Gene Drive Research – Exploring the Undiscovered Country
by Guest Blogger,
Tyler Kokjohn, Ph.D.
Scientists writing research proposals devote a great deal of effort to divining the future. Outlining for peer reviewers the actions they intend to follow, the investigators also specify how they will avoid foreseeable pitfalls and the measures they will use to ensure their work will be conducted safely and ethically. Sometimes the work actually proceeds as originally planned.
A recent report from the U. S. National Academies of Sciences, Engineering and Medicine on gene drive research notes their possible environmental impacts and risks are not understood (1). While suggesting the potential benefits warrant continuing gene drive research and field trials, the authors noted their unique dangers and called for more work before any releases are considered. Testing gene drives for safety and efficacy will be an involved process and although the National Academy endorsed the open sharing of best practices it did not delve into specific requirements for conducting field experiments. Scientists, their institutions and funding entities will literally make up the rules as they go along.
There is an instructive model for the challenges associated with conducting research on complex biological systems – the drug development work performed by the pharmaceutical industry (2). Experience reveals that solidly rationalized and precisely targeted research efforts sometimes fail to produce useable products. Even more interesting is the fact that pure luck can be factor in the drug discovery process. Researchers attempting to develop a treatment for angina pectoris, chest pain due to coronary heart disease, found the trial results disappointing. However, trial volunteers reported an unusual side effect – a restoration of the erectile response. Today that failed angina treatment is famous as the blockbuster treatment for erectile dysfunction, Viagra (2).
The drug development process is long and complicated, but the research is still not complete when a product reaches the market. Once large numbers of persons begin using the drug, rare side effects, ‘adverse events’ in the scientific jargon, become detectable. The harsh reality is that because physiology is complex and dynamic, even thoroughly tested drugs may carry some unknown and unpredictable risks which only become apparent over time (2). The final testing phases are actually performed on the public.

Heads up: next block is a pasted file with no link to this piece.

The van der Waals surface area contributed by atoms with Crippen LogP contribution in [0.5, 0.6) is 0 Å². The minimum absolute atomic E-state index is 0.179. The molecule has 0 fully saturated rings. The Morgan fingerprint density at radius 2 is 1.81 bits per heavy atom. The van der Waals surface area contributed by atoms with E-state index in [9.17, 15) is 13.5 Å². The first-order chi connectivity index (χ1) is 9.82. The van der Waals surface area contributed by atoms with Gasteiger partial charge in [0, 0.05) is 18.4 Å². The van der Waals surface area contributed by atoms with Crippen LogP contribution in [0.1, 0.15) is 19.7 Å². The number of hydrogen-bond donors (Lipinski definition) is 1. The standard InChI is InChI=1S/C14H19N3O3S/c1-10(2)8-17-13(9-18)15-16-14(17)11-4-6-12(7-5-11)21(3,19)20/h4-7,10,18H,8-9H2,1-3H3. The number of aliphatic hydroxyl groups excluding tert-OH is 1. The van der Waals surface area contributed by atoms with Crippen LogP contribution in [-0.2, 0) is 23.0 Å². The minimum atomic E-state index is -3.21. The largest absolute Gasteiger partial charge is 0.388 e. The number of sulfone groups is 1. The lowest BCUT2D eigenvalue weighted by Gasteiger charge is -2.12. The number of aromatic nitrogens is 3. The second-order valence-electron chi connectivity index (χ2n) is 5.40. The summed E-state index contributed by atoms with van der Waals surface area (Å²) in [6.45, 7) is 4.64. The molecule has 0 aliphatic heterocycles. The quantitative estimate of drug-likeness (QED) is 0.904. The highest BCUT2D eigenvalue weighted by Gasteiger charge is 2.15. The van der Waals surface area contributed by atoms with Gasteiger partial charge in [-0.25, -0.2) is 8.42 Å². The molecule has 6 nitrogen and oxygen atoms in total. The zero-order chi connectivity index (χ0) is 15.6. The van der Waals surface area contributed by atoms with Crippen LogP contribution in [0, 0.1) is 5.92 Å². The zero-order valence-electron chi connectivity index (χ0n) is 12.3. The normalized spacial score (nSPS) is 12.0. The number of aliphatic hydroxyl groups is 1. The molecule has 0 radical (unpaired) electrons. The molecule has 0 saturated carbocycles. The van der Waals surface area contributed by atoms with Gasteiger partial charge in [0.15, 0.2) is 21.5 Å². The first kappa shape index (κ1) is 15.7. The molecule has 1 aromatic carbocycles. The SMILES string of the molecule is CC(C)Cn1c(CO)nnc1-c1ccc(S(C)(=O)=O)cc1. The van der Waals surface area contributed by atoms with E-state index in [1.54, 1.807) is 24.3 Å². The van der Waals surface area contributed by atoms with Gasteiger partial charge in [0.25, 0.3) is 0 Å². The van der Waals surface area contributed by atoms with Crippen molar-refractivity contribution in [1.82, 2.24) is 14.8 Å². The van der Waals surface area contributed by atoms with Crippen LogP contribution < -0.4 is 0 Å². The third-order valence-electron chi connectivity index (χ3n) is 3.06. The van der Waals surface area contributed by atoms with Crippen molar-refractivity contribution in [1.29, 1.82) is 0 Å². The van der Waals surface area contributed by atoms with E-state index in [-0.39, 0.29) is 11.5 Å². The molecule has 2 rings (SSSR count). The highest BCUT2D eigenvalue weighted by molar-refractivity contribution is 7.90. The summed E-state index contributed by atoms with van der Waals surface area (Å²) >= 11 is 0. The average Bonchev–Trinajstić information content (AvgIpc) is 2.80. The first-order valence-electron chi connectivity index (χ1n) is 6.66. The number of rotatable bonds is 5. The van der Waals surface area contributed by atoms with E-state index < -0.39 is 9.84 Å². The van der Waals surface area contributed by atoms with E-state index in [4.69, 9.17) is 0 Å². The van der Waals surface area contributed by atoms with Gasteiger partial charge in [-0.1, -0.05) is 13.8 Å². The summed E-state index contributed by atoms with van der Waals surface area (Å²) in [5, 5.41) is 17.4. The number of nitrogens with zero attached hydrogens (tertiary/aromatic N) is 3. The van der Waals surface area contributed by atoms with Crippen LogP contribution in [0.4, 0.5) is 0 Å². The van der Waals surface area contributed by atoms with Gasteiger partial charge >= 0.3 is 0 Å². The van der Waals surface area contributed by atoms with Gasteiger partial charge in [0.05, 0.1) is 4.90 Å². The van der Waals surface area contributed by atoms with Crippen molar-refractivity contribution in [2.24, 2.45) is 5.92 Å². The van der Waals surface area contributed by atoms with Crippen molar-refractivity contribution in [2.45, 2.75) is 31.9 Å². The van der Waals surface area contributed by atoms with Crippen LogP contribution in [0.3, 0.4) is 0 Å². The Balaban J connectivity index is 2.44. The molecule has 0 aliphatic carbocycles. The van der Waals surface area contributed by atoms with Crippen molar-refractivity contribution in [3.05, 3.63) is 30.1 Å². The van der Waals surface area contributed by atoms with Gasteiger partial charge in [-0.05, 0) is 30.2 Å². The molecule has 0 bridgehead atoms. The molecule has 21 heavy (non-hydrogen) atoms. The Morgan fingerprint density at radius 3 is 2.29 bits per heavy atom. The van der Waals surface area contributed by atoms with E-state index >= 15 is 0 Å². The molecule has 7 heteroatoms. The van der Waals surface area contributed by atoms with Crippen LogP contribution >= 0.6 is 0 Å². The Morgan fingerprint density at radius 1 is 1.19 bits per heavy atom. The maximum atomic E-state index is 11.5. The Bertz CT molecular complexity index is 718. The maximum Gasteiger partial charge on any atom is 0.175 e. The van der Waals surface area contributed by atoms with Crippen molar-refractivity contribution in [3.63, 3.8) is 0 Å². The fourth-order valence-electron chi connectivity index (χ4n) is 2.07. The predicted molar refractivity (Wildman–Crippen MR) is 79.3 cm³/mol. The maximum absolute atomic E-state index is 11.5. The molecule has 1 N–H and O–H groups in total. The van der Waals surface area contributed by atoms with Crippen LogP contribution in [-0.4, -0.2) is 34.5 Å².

Gene drives will empower humans to change highly complex and dynamic ecosystems. Whether these perturbations will induce emergent adverse consequences is unpredictable. However, the first laboratory experiments with them have certainly been illuminating. Gene drives introduced into fruit flies were not passed along predictably even within the bodies of single individuals (3). And a gene drive designed to prevent one mosquito species from transmitting the most dangerous type of malaria to humans worked extremely well in males but slowed down in females (3, 4). The reasons for this female-specific transmission failure are under investigation.
Reasonable research hypotheses sometimes fail, the full ramifications of experiments on complex systems are not always predictable and well-intentioned investigators may make errors. Both the National Academy and key opinion leaders are encouraging the scientific community to adopt the open sharing of gene drive research best practices (1, 5). Because gene drive work involves indeterminate environmental risks with such potentially far-reaching consequences to all members of society, the general public must be represented in the decision-making processes involving their research and development. This technology is about to take us into the undiscovered country.
(1) H. Ledford. 2016. Fast-Spreading Genetic Mutations Pose Ecological Risk. Nature, 8 June 2016. http://www.nature.com/news/fast-spreading-genetic-mutations-pose-ecological-risk-1.20053
(2) E. Jay. 2010. Viagra and Other Drugs Discovered by Accident. BBC News 20 January 2010. http://news.bbc.co.uk/2/hi/health/8466118.stm
(3) Tina Hesman Saey. 2015. Mosquitoes Engineered to Zap Ability to Carry Malaria. Science News, 23 November 2015. https://www.sciencenews.org/article/mosquitoes-engineered-zap-ability-carry-malaria
(4) Proceedings of the National Academy of Sciences of the United States of America. Science Sessions Podcasts – Anthony James http://www.pnas.org/site/podcasts/podcasts.xhtml#top
(5) K. Esvelt. 2016. Gene Editing Can Drive Science to Openness. Nature, 8 June 2016. http://www.nature.com/news/gene-editing-can-drive-science-to-openness-1.20043